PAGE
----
The Com­mit­tee against Tor­ture and the Human Rights Com­mit­tee have con­sist­ently found that deten­tion con­di­tions can amount to inhu­man and degrad­ing treat­ment. We would like to draw the atten­tion of gov­ern­ment of Tajikistan to deten­tion stand­ards adop­ted by the UN Gen­er­al Assembly: the Stand­ard Min­im­um Rules for the Treat­ment of Pris­on­ers, known as the Nel­son Man­dela Rules (amended Novem­ber 5, 2015), and the Body of Prin­ciples for the Pro­tec­tion of All Per­sons under Any Form of Deten­tion or Impris­on­ment (adop­ted Decem­ber 9, 1988).

The Nel­son Man­dela Rules call for, inter alia, appro­pri­ate accom­mod­a­tion, includ­ing a min­im­um cubic con­tent of air and floor space, light­ing, and vent­il­a­tion (rules 12 to 17); require­ments to be met regard­ing per­son­al hygiene (rule 18), cloth­ing and bed­ding (rules 19 to 21), food (rule 22), exer­cise and sport (rule 23), sol­it­ary con­fine­ment (rule 45), and fam­ily vis­its (Rule 58); and a pro­hib­i­tion of the use of force (Rule 82).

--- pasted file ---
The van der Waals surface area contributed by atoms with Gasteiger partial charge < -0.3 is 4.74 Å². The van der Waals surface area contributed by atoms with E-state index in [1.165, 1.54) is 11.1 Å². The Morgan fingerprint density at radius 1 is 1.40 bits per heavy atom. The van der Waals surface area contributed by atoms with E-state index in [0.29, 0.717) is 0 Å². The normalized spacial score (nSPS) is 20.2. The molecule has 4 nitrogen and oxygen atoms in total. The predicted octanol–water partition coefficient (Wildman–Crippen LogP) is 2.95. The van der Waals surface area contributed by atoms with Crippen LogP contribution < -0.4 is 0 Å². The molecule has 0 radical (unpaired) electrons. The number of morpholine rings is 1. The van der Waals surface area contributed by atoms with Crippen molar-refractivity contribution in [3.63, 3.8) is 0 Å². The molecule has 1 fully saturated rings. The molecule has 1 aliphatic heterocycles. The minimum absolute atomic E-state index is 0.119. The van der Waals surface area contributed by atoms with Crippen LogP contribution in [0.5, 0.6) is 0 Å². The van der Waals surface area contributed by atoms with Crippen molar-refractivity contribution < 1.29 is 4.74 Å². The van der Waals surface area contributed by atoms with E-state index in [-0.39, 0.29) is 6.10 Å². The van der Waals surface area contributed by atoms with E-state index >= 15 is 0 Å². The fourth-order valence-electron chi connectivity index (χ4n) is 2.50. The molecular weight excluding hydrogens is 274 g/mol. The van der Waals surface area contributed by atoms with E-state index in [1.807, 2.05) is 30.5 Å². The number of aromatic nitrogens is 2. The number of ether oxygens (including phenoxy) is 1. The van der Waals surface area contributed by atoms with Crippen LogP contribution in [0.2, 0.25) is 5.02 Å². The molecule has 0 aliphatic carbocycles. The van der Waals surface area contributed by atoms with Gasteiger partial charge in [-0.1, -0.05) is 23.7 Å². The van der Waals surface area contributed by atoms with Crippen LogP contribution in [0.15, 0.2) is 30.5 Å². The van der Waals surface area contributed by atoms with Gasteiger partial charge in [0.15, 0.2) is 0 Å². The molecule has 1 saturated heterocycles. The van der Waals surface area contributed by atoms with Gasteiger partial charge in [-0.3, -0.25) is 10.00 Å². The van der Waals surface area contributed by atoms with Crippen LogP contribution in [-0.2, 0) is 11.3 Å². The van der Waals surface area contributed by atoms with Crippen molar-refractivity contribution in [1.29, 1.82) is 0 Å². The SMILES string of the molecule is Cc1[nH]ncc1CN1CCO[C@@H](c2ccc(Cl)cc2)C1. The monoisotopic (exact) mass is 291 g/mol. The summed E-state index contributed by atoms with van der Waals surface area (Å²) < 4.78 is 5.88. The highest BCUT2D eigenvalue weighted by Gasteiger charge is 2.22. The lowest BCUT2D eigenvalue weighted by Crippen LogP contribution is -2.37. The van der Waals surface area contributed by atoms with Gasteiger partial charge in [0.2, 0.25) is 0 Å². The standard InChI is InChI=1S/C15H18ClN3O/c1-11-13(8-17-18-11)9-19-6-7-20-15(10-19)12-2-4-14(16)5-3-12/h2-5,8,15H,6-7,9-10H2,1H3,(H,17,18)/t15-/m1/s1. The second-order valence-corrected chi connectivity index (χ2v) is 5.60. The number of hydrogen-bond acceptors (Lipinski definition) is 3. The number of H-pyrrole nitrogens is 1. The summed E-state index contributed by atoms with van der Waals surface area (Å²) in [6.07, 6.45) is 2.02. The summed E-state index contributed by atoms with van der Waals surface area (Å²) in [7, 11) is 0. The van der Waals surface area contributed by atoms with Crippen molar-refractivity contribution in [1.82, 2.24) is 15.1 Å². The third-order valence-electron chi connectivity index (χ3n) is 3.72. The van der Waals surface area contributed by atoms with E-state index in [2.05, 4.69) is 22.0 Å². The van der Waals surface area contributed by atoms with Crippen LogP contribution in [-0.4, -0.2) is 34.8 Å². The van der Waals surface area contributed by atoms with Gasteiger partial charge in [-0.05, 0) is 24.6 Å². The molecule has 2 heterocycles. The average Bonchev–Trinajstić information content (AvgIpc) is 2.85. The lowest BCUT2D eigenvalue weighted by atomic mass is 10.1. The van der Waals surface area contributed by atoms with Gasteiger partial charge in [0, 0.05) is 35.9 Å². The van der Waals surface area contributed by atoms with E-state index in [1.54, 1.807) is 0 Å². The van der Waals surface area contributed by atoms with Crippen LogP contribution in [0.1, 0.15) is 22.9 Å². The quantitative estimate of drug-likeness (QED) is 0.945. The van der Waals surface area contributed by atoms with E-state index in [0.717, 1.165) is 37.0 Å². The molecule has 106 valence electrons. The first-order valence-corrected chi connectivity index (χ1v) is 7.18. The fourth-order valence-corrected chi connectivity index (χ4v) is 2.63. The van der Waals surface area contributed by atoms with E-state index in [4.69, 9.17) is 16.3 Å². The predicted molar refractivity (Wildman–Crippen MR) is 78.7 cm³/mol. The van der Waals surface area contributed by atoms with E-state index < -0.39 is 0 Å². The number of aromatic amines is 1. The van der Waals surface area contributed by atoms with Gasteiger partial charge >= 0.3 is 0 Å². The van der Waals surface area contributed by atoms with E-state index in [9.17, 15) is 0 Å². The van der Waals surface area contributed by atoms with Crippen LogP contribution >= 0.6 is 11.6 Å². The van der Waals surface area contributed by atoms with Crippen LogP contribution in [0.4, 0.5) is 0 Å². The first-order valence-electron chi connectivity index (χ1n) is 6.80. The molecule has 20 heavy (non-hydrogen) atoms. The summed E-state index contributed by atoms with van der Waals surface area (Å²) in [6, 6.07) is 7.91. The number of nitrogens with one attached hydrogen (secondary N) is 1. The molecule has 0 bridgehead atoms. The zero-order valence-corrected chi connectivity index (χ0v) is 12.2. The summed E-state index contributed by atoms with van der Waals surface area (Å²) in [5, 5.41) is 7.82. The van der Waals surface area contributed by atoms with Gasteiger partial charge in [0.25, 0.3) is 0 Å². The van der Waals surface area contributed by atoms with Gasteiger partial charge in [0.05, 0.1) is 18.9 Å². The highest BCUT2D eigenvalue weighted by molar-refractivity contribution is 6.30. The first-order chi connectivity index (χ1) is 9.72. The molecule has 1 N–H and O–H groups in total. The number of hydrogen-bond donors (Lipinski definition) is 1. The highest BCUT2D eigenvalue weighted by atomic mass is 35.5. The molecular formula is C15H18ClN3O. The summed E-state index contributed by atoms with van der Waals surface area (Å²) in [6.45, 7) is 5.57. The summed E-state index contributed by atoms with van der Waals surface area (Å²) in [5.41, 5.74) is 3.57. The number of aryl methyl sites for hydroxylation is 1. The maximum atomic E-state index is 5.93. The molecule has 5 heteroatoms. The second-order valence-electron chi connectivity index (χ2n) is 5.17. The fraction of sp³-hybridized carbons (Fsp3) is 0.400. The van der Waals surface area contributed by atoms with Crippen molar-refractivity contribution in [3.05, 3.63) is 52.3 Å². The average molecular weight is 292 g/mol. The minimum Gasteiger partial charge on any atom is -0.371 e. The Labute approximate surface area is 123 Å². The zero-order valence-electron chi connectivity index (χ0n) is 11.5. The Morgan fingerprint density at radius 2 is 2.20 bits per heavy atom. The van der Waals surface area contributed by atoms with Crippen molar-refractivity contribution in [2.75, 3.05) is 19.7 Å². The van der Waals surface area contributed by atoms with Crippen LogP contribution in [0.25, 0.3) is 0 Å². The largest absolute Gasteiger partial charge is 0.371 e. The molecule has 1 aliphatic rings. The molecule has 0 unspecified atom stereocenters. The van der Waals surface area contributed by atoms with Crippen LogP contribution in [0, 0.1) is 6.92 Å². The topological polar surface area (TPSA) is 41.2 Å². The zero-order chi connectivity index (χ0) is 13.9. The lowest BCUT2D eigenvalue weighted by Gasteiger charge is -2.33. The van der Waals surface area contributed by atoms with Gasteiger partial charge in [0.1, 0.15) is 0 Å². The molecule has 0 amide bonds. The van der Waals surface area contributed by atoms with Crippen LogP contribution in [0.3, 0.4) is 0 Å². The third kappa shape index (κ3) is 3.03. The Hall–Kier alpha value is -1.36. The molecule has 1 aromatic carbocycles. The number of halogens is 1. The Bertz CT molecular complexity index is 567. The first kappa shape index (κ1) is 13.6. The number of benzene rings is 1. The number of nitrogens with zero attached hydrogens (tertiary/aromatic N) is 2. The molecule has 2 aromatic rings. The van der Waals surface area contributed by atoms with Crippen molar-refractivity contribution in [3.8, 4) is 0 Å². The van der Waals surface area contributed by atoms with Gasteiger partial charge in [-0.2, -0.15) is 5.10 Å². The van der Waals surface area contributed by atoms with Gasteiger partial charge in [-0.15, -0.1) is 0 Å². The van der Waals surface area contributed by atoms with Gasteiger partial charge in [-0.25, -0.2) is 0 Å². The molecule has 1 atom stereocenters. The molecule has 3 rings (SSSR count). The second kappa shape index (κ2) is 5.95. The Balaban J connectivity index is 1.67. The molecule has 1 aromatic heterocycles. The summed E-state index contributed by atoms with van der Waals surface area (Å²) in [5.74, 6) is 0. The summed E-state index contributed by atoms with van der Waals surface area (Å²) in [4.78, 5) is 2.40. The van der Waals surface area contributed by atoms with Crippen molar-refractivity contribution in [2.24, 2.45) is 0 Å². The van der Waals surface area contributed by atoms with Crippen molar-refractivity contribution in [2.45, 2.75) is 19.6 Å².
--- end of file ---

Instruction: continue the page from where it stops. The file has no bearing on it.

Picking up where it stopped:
We remind the gov­ern­ment of Tajikistan that Prin­ciple 19 of the Body of Prin­ciples for the Pro­tec­tion of All Per­sons under Any Form of Deten­tion or Impris­on­ment emphas­izes: “A detained or imprisoned per­son shall have the right to be vis­ited by and to cor­res­pond with, in par­tic­u­lar, mem­bers of his fam­ily and shall be giv­en adequate oppor­tun­ity to com­mu­nic­ate with the out­side world […]”.

“Tajikistan’s inter­na­tion­al part­ners should pub­licly con­demn the use of pun­ish­ment cells and incom­mu­nic­ado deten­tion by Tajik author­it­ies to inflict even more suf­fer­ing on unjustly imprisoned polit­ic­al pris­on­ers. They should also press the Tajik gov­ern­ment to respect its inter­na­tion­al oblig­a­tions and impose tar­geted pun­it­ive meas­ures, such as asset freezes and visa bans, on Tajik gov­ern­ment offi­cials respons­ible for impris­on­ing, mis­treat­ing, tor­tur­ing or com­mit­ting oth­er grave human rights viol­a­tions against peace­ful act­iv­ists, oppos­i­tion politi­cians, journ­al­ists, crit­ics until imme­di­ate human rights improve­ments are made”, Leila Nazgul Seiit­bek, rep­res­ent­at­ive of “Free­dom for Euras­ia”.